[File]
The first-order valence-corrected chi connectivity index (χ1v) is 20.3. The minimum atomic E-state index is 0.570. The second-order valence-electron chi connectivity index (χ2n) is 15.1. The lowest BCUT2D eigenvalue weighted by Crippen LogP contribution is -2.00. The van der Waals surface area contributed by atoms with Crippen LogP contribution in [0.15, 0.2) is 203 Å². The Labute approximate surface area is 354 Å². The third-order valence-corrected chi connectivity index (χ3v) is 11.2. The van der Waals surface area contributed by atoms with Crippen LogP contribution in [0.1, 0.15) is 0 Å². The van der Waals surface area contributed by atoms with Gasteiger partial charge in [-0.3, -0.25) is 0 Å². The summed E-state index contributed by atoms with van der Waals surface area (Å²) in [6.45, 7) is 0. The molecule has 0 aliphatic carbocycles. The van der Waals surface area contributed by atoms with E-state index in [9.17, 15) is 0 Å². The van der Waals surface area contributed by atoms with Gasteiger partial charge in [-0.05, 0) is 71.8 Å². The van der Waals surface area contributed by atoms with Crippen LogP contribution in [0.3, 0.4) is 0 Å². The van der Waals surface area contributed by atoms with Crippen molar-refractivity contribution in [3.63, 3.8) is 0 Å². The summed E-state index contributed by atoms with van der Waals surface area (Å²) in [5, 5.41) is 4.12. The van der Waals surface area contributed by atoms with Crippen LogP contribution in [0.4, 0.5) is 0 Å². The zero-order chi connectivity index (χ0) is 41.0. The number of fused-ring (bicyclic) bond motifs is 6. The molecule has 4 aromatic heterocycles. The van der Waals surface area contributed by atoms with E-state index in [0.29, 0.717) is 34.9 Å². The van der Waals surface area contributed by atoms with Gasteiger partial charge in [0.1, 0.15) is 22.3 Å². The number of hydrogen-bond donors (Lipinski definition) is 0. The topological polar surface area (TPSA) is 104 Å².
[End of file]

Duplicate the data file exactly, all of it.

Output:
The first-order valence-corrected chi connectivity index (χ1v) is 20.3. The minimum atomic E-state index is 0.570. The second-order valence-electron chi connectivity index (χ2n) is 15.1. The lowest BCUT2D eigenvalue weighted by Crippen LogP contribution is -2.00. The van der Waals surface area contributed by atoms with Crippen LogP contribution in [0.15, 0.2) is 203 Å². The Labute approximate surface area is 354 Å². The third-order valence-corrected chi connectivity index (χ3v) is 11.2. The van der Waals surface area contributed by atoms with Crippen LogP contribution in [0.1, 0.15) is 0 Å². The van der Waals surface area contributed by atoms with Gasteiger partial charge in [-0.3, -0.25) is 0 Å². The summed E-state index contributed by atoms with van der Waals surface area (Å²) in [6.45, 7) is 0. The molecule has 0 aliphatic carbocycles. The van der Waals surface area contributed by atoms with E-state index in [9.17, 15) is 0 Å². The van der Waals surface area contributed by atoms with Gasteiger partial charge in [-0.05, 0) is 71.8 Å². The van der Waals surface area contributed by atoms with Crippen LogP contribution in [0.3, 0.4) is 0 Å². The van der Waals surface area contributed by atoms with Crippen molar-refractivity contribution in [3.63, 3.8) is 0 Å². The summed E-state index contributed by atoms with van der Waals surface area (Å²) in [5, 5.41) is 4.12. The van der Waals surface area contributed by atoms with Crippen LogP contribution in [0.4, 0.5) is 0 Å². The zero-order chi connectivity index (χ0) is 41.0. The number of fused-ring (bicyclic) bond motifs is 6. The molecule has 4 aromatic heterocycles. The van der Waals surface area contributed by atoms with E-state index in [0.29, 0.717) is 34.9 Å². The van der Waals surface area contributed by atoms with Gasteiger partial charge in [0.1, 0.15) is 22.3 Å². The number of hydrogen-bond donors (Lipinski definition) is 0. The topological polar surface area (TPSA) is 104 Å².